Canada’s telecom industry is a game of switchers. Almost everyone subscribes somewhere, but most customers aren’t brand loyal. That means telecom providers need to be present in the moments customers even think about switching—especially where they go to research their options: online.
The Canadian telecom space—consisting of internet, TV service, wireless plans, and mobile devices—is a bit of a paradox. The industry is highly penetrated (96% for internet, 77% for TV service, 88% for wireless plans, and 91% mobile devices),1 so it might seem like there isn’t much room for providers to acquire new customers. And it’s true that relatively few (one in ten) net new customers are brand-new signups.2
But interestingly, 67% of Canadian customers use multiple telecom brands.3 Most people aren’t lifelong fans of any one provider, and that means their loyalty is up for grabs. The key for telecom providers is being there in the critical micro-moments when Canadians start their research.
Digital is the driving force of telecom research
The road to choosing a new telecom provider is typically long and winding as customers narrow their options and find the best deals to fit their needs. In fact, the average Canadian takes 33 days to think about, research, and ultimately buy a wireless or residential telecom service.2
The challenge for providers? On average, Canadian telecom customers are two-thirds of the way through their purchase journeys before they contact a provider.2 That means they’ve spent 27 days researching on their own—looking up packages, comparing services, reading reviews, and talking to friends and family. By the time the customer is on the phone or in the store, they likely have formed strong opinions or made up their minds entirely.
Customers are taking the time they need to inform their opinions, and for 73% of Canadians, that research happens online.2 What Canadians find online drives their decisions, and the same research also revealed digital influences that 70% of in-store mobile phone transactions.4
How do telecom brands make an impact on these digitally influenced customers? And crucially, how do they get in front of these customers before the competition does?
By being there in the moments when Canadians go online to research, compare, and get the info they need to make a decision:
1) “I-need-a-new-phone” moment
Most Canadians have smartphones, but they’re also constantly looking to trade up to the next best thing. E-commerce should be a focus for providers in these moments. Among telecom customers, 65% would buy a phone independently with no rep involved.4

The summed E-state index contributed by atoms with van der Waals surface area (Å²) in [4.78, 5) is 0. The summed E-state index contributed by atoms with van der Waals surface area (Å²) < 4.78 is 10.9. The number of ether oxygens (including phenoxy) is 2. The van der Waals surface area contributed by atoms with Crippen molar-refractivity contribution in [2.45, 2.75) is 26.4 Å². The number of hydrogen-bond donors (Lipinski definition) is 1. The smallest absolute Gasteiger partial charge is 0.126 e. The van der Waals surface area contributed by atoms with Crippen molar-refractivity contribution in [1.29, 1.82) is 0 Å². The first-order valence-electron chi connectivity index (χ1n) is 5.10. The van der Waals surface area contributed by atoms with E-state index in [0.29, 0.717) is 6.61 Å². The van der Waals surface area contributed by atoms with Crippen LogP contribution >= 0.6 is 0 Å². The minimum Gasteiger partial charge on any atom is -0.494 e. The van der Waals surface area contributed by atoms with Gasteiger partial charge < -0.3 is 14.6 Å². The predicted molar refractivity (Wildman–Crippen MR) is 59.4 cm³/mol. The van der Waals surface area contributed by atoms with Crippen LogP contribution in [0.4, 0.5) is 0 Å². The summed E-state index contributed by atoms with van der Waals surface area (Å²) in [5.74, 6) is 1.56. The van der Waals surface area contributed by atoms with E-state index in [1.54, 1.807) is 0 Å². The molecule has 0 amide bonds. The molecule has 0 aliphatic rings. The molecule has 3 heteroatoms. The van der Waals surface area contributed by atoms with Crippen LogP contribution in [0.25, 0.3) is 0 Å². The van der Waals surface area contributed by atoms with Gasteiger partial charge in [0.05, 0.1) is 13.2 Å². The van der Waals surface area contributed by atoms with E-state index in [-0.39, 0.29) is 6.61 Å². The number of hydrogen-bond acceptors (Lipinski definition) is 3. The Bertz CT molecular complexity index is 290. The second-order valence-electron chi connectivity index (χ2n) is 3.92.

Make sure your e-commerce capabilities are keeping pace with rising consumer expectations, especially in high-demand moments when new phones are released.
2) “Do-I-have-the-right-wireless-plan” moment
As mobile experiences get better and better—from mobile video to AR/VR—customers are inevitably going to consume more data. Canadians are looking for plans that give them the most data for their dollar.
Be there with messages that will resonate with their concerns and wishes, such as having enough data to share with family, stream videos, and support roaming without worrying about being charged for exceeding data limits.
3) “New-home, new-services” moment
In Canada, 1.5 million households move residences each year.5 Movers represent a key audience for telecom providers, as they’re more likely to sign up for new services: 47% vs. 23% of the general population.2
Moving season has evolved into a year-round occasion. Instead of targeting a certain time of year, find ways to reach movers (and those looking to move) based on their intent by targeting searches like “mortgage rates,” “real estate agents,” and “home movers.”
4) “I-could-use-some-help” moment
Telecom SOS moments are fairly common for Canadians: Within the last six months, one in four Canadians acquired, upgraded, or switched services and required help.6
These moments are a great time to get in front of customers with the relevant, helpful information they’re looking for. Improving and investing in digital support is also a major opportunity for forward-thinking telecoms. Although just 26% of consumers used digital to resolve issues this year, 58% said they’re likely to use it in the future.7
Driving growth in the moments that matter
Ask yourself, “How is my brand (or client) showing up in these moments?” If you don’t quite have an answer yet, start thinking about these crucial moments and where your brand might have a place.
Driving growth in the incredibly competitive Canadian telecom industry requires ingenuity and keeping a keen eye on customer behaviours. By the time a customer is ready to call a rep or walk into the store, it's often too late. Providing useful, mobile-friendly content when customers need it most is key to winning the telecom micro-moments that matter.